The present age is, in a profound sense, an age of absurdity. Poets and dramatists, painters and sculptors proclaim and depict the world as a disjointed chaos, and man as a dehumanized fragment of that chaos. Politics, whether of the right, the left, or the center, can no longer be viewed as anything but an expedient whereby universal disorder is given, for the moment, a faint semblance of order; pacifists and militant crusaders are united in an absurd faith in the feeble powers of man to remedy an intolerable situation by means which can only make it worse. Philosophers and other supposedly responsible men in governmental, academic, and ecclesiastical circles, when they do not retreat behind the impersonal and irresponsible facade of specialization or bureaucracy,usually do no more than rationalize the incoherent state of contemporary man and his world, and counsel a futile “commitment” to a discredited humanist optimism, to a hopeless stoicism, to blind experimentation and irrationalism, or to “commitment” itself, a suicidal faith in “faith”.
But art, politics, and philosophy today are only reflections of life, and if they have become absurd it is because, in large measure, life has become so. The most striking example of absurdity in life in recent times was, of course, Hitler’s “new order”, wherein a supposedly normal, civilized man could be atone and the same time an accomplished and moving interpreter of Bach (as was Himmler) and a skilled murderer of millions, or who might arrange a tour of an extermination camp to coincide with a concert series or an exhibition of art. Hitler himself, indeed, was the absurd man par excellence, passing from nothingness to world rule and back to nothingness in the space of a dozen years, leaving as his monument nothing but a shattered world, owing his meaningless success to the fact that he, the emptiest of men, personified the emptiness of the men of his time.
Hitler’s surrealist world is now a thing of the past; but the world has by no means passed out of the age of absurdity, but rather into a more advanced-though temporarily quieter-stage of the same disease. Men have invented a weapon to express, better than Hitler’s gospel of destruction, their own incoherence and nihilism; and in its shadow men stand paralyzed, between the extremes of an external power and an internal powerlessness equally without precedent. At the same time, the poor and “underprivileged” of the world have awakened to conscious life, and seek abundance and privilege; those who already possess them waste their lives in the pursuit of vain things, or become disillusioned and die of boredom and despair, or commit senseless crimes. The whole world, it almost seems, is divided into those who lead meaningless, futile lives without being aware of it, and those who, being aware of it, are driven to madness and suicide. […]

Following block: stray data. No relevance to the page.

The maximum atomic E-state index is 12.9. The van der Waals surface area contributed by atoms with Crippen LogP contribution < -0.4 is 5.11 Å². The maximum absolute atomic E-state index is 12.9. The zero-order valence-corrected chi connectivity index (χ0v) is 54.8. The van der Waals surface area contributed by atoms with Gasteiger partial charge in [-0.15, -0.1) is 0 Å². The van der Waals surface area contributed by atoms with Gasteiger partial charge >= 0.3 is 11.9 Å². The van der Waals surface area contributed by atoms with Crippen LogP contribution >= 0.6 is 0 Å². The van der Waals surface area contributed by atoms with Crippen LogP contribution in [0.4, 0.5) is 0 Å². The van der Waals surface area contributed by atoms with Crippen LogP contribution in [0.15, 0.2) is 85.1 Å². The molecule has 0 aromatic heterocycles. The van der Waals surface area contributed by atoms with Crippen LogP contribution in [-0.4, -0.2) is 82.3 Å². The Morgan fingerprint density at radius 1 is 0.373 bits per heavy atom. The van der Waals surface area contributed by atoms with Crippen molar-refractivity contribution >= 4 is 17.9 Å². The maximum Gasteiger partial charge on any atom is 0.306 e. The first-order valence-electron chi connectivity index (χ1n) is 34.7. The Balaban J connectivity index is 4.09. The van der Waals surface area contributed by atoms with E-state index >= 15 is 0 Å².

So it is too with absurdism; it is the negative side of a positive reality. There is, of course, an element of incoherence in our world, for in his fall from Paradise man brought the world with him; the philosophy of the absurd is not, therefore, founded upon a total lie, but upon a deceptive half-truth. But when Camus defines absurdity as the confrontation of man’s need for reason with the irrationality of the world, when he believes that man is an innocent victim and the world the guilty party, he, like all absurdists, has magnified a very partial insight into a totally distorted view of things; and in his blindness has arrived at the exact inversion of the truth. Absurdism, in the’end, is an internal and not an external question; it is not the world that is irrational and incoherent, but man.
If, however, the absurdist is responsible for not seeing things as they are, and not even wishing to see things as they are, the Christian is yet more responsible for failing to give the example of a fully coherent life, a life in Christ. Christian compromise in thought and word and negligence in deed have opened the way to the triumph of the forces of the absurd, of Satan, of Antichrist. The present age of absurdity is the just reward of Christians who have failed to be Christians.
And the only remedy for absurdism lies at this, its source: we must again be Christians. Camus was quite right when he said, “We must choose between miracles and the absurd.” For in this respect Christianity and absurd ism are equally opposed to Enlightenment rationalism and humanism, to the view that reality can be reduced to purely rational and human terms. We must indeed choose between the miraculous, the Christian view of things, whose center is God and whose end is the eternal Kingdom of Heaven, and the absurd, the Satanic view of things, whose center is the fallen self and whose end is Hell, in this life and in the life to come.’
We must again be Christians. It is futile, in fact it is precisely absurd, to speak of reforming society, of changing the path of history, of emerging into an age beyond absurdity, if we have not Christ in our hearts; and if we do have Christ in our hearts, nothing else matters.
It is of course possible that there may be an age beyond absurdity; it is more likely, perhaps-and Christians must always be prepared for this eventuality-that there will not be, and that the age of absurdity is indeed the last age. It may be that the final testimony Christians may be able to give in this age will be the ultimate testimony, the blood of their martyrdom.
But this is cause for rejoicing and not for despair. For the hope of Christians is not in this world or in any of its kingdoms-that hope, indeed, is the ultimate absurdity; the hope of Christians is in the Kingdom of God which is not of this world.